Another newbie question. This generated code comes from the Browse States section of the Getting Started lesson.
I understand the convention of Sta:StateName where the table is abbreviated to Sta and then there is a colon and the field name. It makes sense. Similarly I am using loc:localvariable for local variables.
But what is with the double-colon, and why all the other colons in BRW1::View:Browse below?
Similarly, why the :1 in Queue:Browse:1
I did a search in the help for “:” but as usual came up blank. What is the significance of all these extra colons?
! Browse View & Queue for States
Queue:Browse:1 QUEUE !Queue declaration for browse/combo box using ?Browse:1
Sta:State LIKE(Sta:State) !List box control field - type derived from field
Sta:StateName LIKE(Sta:StateName) !List box control field - type derived from field
Mark BYTE !Entrys marked status
ViewPosition STRING(1024) !Entrys view position
Thanks in advance for helping me learn and understand.
As a newbie, do yourself a favor and get in the habit of customizing the object,view, and queue labels to something more meaningful than BRW1::View:Browse. Generated as template defaults, you are free to set these for each control in a procedure using either control properties or the template class tab. For instance, my standard follows an Entity:PrimaryFileName pattern such as:
This is guaranteed to be easier to remember and follow than something with the silly default template instance numbers. (BTW - the templates can also be changed to generate your desired defaults but I would not recommend it until one is a lot more comfortable with Clarion).
In your example of sta:State, there is likely a prefix ,PRE(STA) on something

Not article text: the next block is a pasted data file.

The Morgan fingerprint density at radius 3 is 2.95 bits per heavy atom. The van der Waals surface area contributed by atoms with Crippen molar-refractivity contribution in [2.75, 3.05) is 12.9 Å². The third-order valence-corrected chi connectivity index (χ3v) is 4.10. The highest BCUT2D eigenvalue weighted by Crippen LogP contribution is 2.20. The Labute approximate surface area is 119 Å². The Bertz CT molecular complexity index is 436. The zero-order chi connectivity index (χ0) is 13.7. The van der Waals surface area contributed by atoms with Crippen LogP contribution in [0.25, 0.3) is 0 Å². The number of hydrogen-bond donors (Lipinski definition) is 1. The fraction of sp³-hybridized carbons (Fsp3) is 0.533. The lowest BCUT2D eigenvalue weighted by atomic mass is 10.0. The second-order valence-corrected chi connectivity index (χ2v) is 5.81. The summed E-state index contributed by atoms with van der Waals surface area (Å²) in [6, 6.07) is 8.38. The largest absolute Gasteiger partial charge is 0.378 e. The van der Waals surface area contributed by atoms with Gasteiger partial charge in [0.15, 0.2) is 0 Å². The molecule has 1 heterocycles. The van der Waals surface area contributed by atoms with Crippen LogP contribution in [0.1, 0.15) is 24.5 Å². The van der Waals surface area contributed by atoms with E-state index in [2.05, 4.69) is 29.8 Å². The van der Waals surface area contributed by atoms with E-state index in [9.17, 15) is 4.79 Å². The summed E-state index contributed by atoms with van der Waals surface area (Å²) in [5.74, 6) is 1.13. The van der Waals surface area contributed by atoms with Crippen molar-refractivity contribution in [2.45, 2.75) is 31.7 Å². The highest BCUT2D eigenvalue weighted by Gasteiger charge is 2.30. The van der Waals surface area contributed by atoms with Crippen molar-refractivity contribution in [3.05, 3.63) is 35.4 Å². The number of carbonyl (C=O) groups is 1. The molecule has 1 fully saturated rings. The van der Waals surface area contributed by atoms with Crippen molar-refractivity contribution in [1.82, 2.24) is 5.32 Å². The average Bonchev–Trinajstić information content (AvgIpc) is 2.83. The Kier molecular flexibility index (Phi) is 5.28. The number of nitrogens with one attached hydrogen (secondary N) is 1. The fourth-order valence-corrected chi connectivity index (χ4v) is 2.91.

and within that structure there is a field called state
States FILE,PRE(STA) !, etc
In this case you can write STA:State or you can use dot syntax, States.State
Apart from the prefix notation, the other Colons you’re seeing in labels is just a naming choice.
A colon can be used for any character in a label
other than the first character which must be either a letter or an underscore.
Note: it’s best to avoid adding a prefix to a structure where you can, as it limits the sort of structures you can define. That said, even an empty prefix ,PRE() creates this limitation. What’s worse is structures created in APPs will add an empty prefix.
I’m also of the opinion that using dot notation is clearer, think about this
Sta:ID = 42
was STA for Stations? was it for States?
Stations.ID = 42
One nuance, when working with windows (or reports)
if you have USE(Stations.ID)
The field equate will not be ?Stations.ID rather it will be ?Stations:ID
This is described in HELP[ Field Equate Labels ]
Thanks everyone. I get the idea now. I was also wondering about the short prefixes for table names, and I’ll definitely try to use the notation that Mark suggested.
I use an Access tool that uses a 5-character short code for table names, being the first 3 letters and last 2 letters of the table name, so you get “cuser” for “Customer” and “state” for “State” but “sexex” for “Sex” which is just weird
But in each case you can get name clashes, such as “State”, “Status”, “Standard”, “Statistic” etc for the 3 letter one; and “Customer”, “CustomLetter”, and “CustomerOrder” for the second one.